As part of the premium content package, we’re not only releasing exclusive team capsules (complete with commentary), but also focusing on one sleeper from all 32 teams in the NFL.
These sleepers all have varying levels of “sleeperness,” but all merit a little more talking about than we had room for in the dynasty capsules for each team. Some of these players are deep dynasty sleepers who could merit a spot on your bench in a deep league, while others are players who may contribute a little faster than the deep prospects, but deserve more attention than they may be getting. By definition, a sleeper could mean something a little different to everyone, but we’re simply doing the best job we can to unearth one player from each team who fits the category in some way, shape or form.
We’ll just never insult you with a comprehensive list of “sleepers” that includes such names as Demaryius Thomas, Ryan Mathews or even someone like Stevan Ridley. You’re all too good for that.
While many of these players will undoubtedly fizzle, we figure there’s value in looking more closely at these deeper prospects and players. We invite you to keep an open mind and even re-assess your value on those who may be rostered in your league. You may even consider adding a few of these deeper prospects we focus on this summer who are free agents in your league – after all, some are destined to pan out, too.
Domenik Hixon, WR
With two-time Super Bowl MVP Eli Manning now having gone over 4,000 yards for three years in a row, and having approached 5,000 last year (4,910), and with his touchdowns steadily around 30 (27, 31, 29), it is safe to say that the old New York Giants style of beat ‘em down with the running game has been somewhat abandoned for the new NFL air attack parade. Manning is now 31 years old and is reaching that sweet spot in his career where the mental part of the game has developed and it meets peak or near-peak physical abilities. Combined with uncertainty and inexperience at the tight end position, and the fact that this position is not a highly targeted position in the Giants offense anyway (Jake Ballard’s 73 targets in 2011 was a Giants high since Jeremy Shockey’s last season with the Giants in 2007), this leads to the conclusion that the Giants’ WR3 can be a viable fantasy position.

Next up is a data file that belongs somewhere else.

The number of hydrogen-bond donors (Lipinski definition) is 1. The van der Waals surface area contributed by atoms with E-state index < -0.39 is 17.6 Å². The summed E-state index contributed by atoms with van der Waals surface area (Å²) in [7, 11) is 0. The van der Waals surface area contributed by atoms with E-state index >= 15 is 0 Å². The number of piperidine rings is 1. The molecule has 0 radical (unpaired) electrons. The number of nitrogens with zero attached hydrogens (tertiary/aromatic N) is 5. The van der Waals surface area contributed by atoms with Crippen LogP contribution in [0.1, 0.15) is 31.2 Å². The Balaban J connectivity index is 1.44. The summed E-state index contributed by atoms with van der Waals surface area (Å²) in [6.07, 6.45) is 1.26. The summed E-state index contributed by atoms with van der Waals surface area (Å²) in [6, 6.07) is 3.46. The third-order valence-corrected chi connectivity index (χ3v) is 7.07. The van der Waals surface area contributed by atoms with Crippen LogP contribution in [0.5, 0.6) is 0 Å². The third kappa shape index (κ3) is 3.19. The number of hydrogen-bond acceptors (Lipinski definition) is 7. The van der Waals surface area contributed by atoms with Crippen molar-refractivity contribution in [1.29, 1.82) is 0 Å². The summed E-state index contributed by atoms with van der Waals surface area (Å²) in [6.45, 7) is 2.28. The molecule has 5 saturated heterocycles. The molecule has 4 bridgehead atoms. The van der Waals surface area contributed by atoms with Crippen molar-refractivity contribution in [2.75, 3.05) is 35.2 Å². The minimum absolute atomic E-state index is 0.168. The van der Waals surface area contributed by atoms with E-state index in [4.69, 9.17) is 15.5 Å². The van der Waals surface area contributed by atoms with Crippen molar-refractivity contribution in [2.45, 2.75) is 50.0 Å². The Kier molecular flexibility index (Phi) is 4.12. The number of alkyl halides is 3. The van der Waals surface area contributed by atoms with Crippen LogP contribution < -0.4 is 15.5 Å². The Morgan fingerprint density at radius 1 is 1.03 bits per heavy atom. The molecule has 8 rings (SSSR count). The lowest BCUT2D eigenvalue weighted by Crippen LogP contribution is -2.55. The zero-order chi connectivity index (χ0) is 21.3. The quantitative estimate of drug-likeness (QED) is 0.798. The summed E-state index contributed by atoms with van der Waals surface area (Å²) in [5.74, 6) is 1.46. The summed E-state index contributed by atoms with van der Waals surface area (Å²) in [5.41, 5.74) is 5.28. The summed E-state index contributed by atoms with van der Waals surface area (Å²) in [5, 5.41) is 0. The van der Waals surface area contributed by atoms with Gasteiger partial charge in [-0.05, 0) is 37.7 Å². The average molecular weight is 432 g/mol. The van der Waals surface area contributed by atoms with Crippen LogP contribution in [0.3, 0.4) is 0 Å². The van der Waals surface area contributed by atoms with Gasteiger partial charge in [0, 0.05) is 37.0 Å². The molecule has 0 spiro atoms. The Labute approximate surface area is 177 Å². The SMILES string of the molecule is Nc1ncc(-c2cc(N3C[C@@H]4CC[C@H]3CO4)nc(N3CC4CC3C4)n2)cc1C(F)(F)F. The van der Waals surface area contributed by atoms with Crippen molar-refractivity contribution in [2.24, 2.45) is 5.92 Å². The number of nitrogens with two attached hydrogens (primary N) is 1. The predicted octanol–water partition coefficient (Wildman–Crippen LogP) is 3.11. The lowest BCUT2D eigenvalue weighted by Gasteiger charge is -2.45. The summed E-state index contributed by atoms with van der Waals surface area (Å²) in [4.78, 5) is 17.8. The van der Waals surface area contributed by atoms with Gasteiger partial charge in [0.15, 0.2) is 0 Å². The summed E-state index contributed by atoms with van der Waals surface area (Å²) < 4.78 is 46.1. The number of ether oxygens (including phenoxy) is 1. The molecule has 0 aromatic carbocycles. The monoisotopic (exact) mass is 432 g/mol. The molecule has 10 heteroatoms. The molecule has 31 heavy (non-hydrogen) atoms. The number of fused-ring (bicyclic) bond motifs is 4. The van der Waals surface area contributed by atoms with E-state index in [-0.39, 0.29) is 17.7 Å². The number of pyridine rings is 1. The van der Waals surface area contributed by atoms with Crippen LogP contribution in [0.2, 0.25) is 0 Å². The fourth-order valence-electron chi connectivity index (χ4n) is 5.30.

Although the popular choice for this role is rookie and second round pick Rueben Randle, its not necessarily a given that he will be able to beat out Hixon, IF (and that’s a big if) Hixon can stay healthy. Hixon was originally a fourth round pick of the Broncos and ran a 4.39 40 yard dash at his pro day. He runs excellent routes, and Manning can rely on him to be in the right spot at the right time. He has had some issues with drops, but, similar to Victor Cruz, is capable of beyond-belief circus catches, such as this one against the Rams on Monday Night Football last year before he got hurt:
In 2008, when Hixon was counted on for a major role, he hauled in 43 of 72 targets (59.7% target percentage) for 596 yards (13.9 yards per catch) and two touchdowns. However, that occurred before the Giants really started opening up their offense. In Week five of 2008, Hixon started for a suspended Plaxico Burress, and had one carry for 13 yards, and caught all four of his targets for 102 yards and a score before leaving the game before halftime with a concussion.
That leads to the biggest question mark with Hixon – the injury issues. Hixon suffered a torn ACL in training camp and then missed the entire 2010 season. After returning in 2011, he tore his ACL making the spectacular catch featured above.
Hixon has garnered positive reports and compliments from Tom Coughlin in this year’s OTAs. He will be given the opportunity to compete for the Giants’ WR3 position and I believe that he has an above-average chance to win the job over the raw Randle. If he can stay healthy, Hixon could develop into a decent WR3 or flex play. In addition, he is only on a one-year deal, so if he has a good year, he could develop into a WR2 on another team in 2013.